# Going in Circles with Sketchpad

Carol A. Marinas, Ph.D.

Mathematics & Computer Science

11300 NE 3rd Court #8

Barry University

Miami, FL  33161

cmarinas@mail.barry.edu

Geometer’s Sketchpad (GSP) has been an interactive program to create meaning in geometry for a decade.  It has mainly been used at the high school and college level but should be introduced in elementary and middle school.

In particular, middle school students can move from concrete examples of shapes to more abstract representations with Sketchpad.  Through guided activities students can learn about the Sketchpad tools, observe geometric relationships, and develop conjectures.

The following guided activities about circles start with the meaning of a circle (Figure 1) and then progress to relationships between angles and arcs (Figures 3-6).

Activity #1

1.            Draw a circle in Geometer’s Sketchpad (GSP).

2.            Draw a segment from a point on the circle to the center.  Use GSP to determine its length.

3.            Draw 2 more segments between the center and 2 other points on the circle.  Use GSP to determine their length.

4.            Have a class discussion on the similarities and differences of the results.  [The individual’s segments will be of the same length while each student will have different lengths from his/her classmates.]

Figure 1 – Radii of a Circle

Terminology: A set of points equidistant from a center point is a circle.

Terminology:  A segment joining the center with a point on the circle is the radius.  How many radii are there for each circle?  [infinitely many]

Conjecture:  Radii of the same circle are congruent.

Activity #2

1.            Draw a circle in GSP.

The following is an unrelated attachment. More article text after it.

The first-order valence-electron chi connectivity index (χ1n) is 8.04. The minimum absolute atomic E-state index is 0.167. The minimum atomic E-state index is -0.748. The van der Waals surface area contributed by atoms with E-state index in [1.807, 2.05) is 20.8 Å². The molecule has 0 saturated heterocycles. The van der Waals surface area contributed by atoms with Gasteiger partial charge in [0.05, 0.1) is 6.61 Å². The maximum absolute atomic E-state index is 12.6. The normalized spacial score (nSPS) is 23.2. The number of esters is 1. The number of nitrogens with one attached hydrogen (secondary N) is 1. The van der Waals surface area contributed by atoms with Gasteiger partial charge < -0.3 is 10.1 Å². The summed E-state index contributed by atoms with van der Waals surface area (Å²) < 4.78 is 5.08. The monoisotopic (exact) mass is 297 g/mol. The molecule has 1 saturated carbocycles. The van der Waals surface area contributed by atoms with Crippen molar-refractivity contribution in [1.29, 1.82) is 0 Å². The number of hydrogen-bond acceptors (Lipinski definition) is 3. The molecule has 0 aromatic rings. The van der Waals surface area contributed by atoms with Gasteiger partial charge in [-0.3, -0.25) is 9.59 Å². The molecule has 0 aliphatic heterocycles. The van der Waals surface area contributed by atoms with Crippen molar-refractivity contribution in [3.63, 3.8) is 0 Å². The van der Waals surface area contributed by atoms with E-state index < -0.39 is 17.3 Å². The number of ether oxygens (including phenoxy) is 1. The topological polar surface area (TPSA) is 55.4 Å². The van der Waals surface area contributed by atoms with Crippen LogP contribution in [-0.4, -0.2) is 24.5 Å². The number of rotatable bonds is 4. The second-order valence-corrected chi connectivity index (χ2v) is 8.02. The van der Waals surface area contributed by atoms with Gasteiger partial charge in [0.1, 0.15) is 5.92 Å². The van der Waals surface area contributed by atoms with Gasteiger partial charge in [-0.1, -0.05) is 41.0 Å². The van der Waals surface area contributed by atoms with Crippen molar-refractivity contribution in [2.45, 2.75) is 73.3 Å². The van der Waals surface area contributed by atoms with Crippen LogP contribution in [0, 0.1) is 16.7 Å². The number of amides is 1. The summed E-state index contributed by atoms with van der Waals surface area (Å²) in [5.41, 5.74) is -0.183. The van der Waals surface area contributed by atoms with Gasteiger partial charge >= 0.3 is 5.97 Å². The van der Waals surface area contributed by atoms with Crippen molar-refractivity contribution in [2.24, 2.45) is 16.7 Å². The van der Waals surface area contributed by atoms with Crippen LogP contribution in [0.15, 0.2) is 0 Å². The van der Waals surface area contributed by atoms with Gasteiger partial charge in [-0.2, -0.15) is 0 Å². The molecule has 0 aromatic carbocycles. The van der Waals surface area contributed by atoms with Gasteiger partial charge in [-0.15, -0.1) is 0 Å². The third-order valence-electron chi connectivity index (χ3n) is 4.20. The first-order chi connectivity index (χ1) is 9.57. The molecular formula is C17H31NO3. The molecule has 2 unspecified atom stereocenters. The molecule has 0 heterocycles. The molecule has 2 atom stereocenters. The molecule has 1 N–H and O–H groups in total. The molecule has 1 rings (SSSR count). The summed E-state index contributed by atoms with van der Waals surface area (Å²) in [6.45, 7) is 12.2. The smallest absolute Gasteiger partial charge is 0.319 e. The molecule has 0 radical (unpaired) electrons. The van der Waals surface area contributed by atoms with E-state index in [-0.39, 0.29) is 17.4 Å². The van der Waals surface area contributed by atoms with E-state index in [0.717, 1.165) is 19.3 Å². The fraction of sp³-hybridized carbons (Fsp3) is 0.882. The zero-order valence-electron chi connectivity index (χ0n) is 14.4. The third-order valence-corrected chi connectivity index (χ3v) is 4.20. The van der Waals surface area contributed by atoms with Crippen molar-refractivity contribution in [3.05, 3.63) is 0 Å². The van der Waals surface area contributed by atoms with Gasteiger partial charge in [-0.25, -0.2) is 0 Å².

2.            Draw a segment with endpoints on the circle.

3.            Find the midpoint of this segment.

4.            Find the perpendicular through this midpoint.

5.            Draw a second and third segments with their endpoints on the circle.  Repeat steps 3 and 4.

6.            What do these 3 perpendicular lines have in common?  [They go through the center of a circle.]

# Figure 2 – Chords of a Circle

Terminology:  A segment whose endpoints are on the circle is a chord.  What is the longest chord of a circle?  [through the center of the circle]

Terminology:  A chord through the center of the circle is the diameter.  What is the relationship with the lengths of a diameter and a radius?  [The diameter is double the radius in length.]

Terminology:  A line that is perpendicular and bisects a segment is called a perpendicular bisector.

Conjecture:  Perpendicular bisectors of chords intersect at the center of the circle.

Activity #3

1.            Draw a circle and a radius. Call the center A and the other endpoint B.

2.            Create a line perpendicular line to the radius at the endpoint B.

3.            Add a point C on this perpendicular line. Measure the created angle ABC.

4.            Move the endpoint B around the circle.

5.            What conclusion can you make?  [A perpendicular line to a radius touches the circle at only one point.]

# Figure 3 – Tangents to a Circle